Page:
Chocolate as a phase-changing semisolid and other tasty physics from Science on Tap
Posted by David Brooks | Wednesday, December 11, 2013
I'll never reaction to chocolate the same again - "Mmmm, they did a fine job in this bon-bon of limiting the phase-change crystal structure to Form 5 during the tempering process" - after attending last night's Science on Tap, the state's newest "science cafe", hosted by SEE Science Center in Manchester.
Richard Tango-Low, owner and chocolatier in the very high-end Dancing Lion Chocolates on Elm Street and an engineer who worked in the early days of superconducting computers for TRW (he sounded slightly wistful takling to me after the event, looking back on Josephson junctions and other fun stuff), gave a presentation and answered questions about the physics, the history, the ecology, and the business of creating chocolate. I'm not a chocolate freak by any means but it was fascinating. Plus, beer.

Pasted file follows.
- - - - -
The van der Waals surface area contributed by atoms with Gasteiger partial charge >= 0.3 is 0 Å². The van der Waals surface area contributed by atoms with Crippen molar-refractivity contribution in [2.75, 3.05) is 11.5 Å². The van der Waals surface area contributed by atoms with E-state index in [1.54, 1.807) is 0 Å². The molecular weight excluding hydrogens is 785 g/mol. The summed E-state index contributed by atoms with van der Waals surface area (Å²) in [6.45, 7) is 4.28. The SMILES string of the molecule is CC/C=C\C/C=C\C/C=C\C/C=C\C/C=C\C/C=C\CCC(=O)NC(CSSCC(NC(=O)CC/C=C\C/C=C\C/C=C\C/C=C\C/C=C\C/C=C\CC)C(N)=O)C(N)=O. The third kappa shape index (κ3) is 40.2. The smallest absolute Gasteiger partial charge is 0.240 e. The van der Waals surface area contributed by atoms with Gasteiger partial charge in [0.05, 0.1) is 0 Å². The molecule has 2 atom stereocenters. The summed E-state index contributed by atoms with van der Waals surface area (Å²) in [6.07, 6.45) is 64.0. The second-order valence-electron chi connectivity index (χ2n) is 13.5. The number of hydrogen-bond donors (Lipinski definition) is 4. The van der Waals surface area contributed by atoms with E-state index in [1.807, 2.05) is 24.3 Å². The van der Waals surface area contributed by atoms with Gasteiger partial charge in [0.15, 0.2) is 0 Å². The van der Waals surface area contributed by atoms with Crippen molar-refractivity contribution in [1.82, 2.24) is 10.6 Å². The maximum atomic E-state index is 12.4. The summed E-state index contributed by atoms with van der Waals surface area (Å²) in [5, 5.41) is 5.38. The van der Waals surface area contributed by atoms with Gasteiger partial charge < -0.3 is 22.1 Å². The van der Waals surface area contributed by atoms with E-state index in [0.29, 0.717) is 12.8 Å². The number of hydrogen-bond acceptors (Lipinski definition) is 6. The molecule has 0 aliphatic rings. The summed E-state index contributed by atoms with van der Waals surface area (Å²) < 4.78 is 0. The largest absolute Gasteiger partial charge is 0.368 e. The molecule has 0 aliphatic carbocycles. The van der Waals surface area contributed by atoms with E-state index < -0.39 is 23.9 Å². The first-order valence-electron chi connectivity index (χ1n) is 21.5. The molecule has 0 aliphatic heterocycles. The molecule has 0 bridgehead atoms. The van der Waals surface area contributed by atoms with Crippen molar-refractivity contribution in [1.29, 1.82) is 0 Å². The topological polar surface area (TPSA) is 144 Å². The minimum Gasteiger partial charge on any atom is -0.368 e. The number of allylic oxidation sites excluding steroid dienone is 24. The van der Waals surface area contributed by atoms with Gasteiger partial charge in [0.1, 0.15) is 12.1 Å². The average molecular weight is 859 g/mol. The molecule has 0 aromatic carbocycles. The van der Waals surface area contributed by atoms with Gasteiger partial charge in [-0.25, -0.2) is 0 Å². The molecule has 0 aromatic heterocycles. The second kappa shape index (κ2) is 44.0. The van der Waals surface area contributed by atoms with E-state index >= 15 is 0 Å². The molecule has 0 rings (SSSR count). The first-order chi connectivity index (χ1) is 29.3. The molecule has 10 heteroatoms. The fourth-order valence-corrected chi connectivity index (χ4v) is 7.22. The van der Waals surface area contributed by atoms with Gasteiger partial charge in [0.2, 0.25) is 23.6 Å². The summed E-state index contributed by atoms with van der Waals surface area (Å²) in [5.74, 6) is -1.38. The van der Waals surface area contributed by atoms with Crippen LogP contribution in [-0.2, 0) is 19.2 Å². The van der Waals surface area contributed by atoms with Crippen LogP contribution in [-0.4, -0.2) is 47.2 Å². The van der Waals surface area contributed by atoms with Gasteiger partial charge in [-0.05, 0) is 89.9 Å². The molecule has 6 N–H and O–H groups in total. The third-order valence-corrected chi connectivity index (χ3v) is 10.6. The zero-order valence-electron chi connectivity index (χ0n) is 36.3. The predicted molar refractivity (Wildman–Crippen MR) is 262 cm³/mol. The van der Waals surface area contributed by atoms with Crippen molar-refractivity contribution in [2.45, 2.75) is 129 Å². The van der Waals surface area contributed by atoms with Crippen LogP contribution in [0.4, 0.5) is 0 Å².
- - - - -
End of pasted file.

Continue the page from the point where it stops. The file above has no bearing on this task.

If you aren't attending some of the state's science cafes, you're missing out. Something else to do in a bar other than karaoke and talking about your kids!